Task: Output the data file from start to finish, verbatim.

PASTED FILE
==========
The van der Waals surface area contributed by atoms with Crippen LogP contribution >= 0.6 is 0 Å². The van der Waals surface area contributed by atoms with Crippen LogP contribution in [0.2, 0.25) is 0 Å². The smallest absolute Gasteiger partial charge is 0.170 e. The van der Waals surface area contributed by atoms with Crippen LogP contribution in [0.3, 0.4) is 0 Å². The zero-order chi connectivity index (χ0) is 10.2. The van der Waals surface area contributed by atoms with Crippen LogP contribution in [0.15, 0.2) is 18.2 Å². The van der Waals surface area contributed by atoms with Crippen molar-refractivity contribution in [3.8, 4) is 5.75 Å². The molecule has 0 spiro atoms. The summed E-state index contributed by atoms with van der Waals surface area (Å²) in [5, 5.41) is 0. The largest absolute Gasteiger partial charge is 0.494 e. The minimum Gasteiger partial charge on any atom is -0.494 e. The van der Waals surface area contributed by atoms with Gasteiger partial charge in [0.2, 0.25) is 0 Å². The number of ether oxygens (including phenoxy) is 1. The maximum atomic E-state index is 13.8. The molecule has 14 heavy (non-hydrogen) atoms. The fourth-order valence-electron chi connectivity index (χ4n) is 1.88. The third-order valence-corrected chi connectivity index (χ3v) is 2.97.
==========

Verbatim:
The van der Waals surface area contributed by atoms with Crippen LogP contribution >= 0.6 is 0 Å². The van der Waals surface area contributed by atoms with Crippen LogP contribution in [0.2, 0.25) is 0 Å². The smallest absolute Gasteiger partial charge is 0.170 e. The van der Waals surface area contributed by atoms with Crippen LogP contribution in [0.3, 0.4) is 0 Å². The zero-order chi connectivity index (χ0) is 10.2. The van der Waals surface area contributed by atoms with Crippen LogP contribution in [0.15, 0.2) is 18.2 Å². The van der Waals surface area contributed by atoms with Crippen molar-refractivity contribution in [3.8, 4) is 5.75 Å². The molecule has 0 spiro atoms. The summed E-state index contributed by atoms with van der Waals surface area (Å²) in [5, 5.41) is 0. The largest absolute Gasteiger partial charge is 0.494 e. The minimum Gasteiger partial charge on any atom is -0.494 e. The van der Waals surface area contributed by atoms with Gasteiger partial charge in [0.2, 0.25) is 0 Å². The number of ether oxygens (including phenoxy) is 1. The maximum atomic E-state index is 13.8. The molecule has 14 heavy (non-hydrogen) atoms. The fourth-order valence-electron chi connectivity index (χ4n) is 1.88. The third-order valence-corrected chi connectivity index (χ3v) is 2.97.